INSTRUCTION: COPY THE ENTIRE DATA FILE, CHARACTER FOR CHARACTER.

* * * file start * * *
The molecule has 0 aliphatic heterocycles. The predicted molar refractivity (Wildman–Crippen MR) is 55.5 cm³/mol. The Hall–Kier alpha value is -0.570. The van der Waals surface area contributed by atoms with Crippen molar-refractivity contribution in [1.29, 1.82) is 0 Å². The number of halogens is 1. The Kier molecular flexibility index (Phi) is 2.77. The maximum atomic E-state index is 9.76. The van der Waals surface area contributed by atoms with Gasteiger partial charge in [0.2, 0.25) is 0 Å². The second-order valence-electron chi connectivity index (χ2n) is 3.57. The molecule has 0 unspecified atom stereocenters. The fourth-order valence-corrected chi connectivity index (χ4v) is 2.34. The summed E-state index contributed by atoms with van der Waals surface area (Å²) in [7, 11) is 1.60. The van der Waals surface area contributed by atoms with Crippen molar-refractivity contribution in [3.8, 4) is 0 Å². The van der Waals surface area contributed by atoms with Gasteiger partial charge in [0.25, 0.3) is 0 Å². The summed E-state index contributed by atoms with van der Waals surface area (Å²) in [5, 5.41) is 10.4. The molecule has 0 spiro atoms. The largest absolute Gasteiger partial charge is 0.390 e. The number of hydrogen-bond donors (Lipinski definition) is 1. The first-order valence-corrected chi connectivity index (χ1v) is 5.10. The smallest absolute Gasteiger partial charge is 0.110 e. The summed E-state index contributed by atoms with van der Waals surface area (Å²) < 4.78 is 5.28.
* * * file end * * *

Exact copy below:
The molecule has 0 aliphatic heterocycles. The predicted molar refractivity (Wildman–Crippen MR) is 55.5 cm³/mol. The Hall–Kier alpha value is -0.570. The van der Waals surface area contributed by atoms with Crippen molar-refractivity contribution in [1.29, 1.82) is 0 Å². The number of halogens is 1. The Kier molecular flexibility index (Phi) is 2.77. The maximum atomic E-state index is 9.76. The van der Waals surface area contributed by atoms with Gasteiger partial charge in [0.2, 0.25) is 0 Å². The second-order valence-electron chi connectivity index (χ2n) is 3.57. The molecule has 0 unspecified atom stereocenters. The fourth-order valence-corrected chi connectivity index (χ4v) is 2.34. The summed E-state index contributed by atoms with van der Waals surface area (Å²) in [7, 11) is 1.60. The van der Waals surface area contributed by atoms with Crippen molar-refractivity contribution in [3.8, 4) is 0 Å². The van der Waals surface area contributed by atoms with Gasteiger partial charge in [0.25, 0.3) is 0 Å². The summed E-state index contributed by atoms with van der Waals surface area (Å²) in [5, 5.41) is 10.4. The molecule has 0 spiro atoms. The largest absolute Gasteiger partial charge is 0.390 e. The number of hydrogen-bond donors (Lipinski definition) is 1. The first-order valence-corrected chi connectivity index (χ1v) is 5.10. The smallest absolute Gasteiger partial charge is 0.110 e. The summed E-state index contributed by atoms with van der Waals surface area (Å²) < 4.78 is 5.28.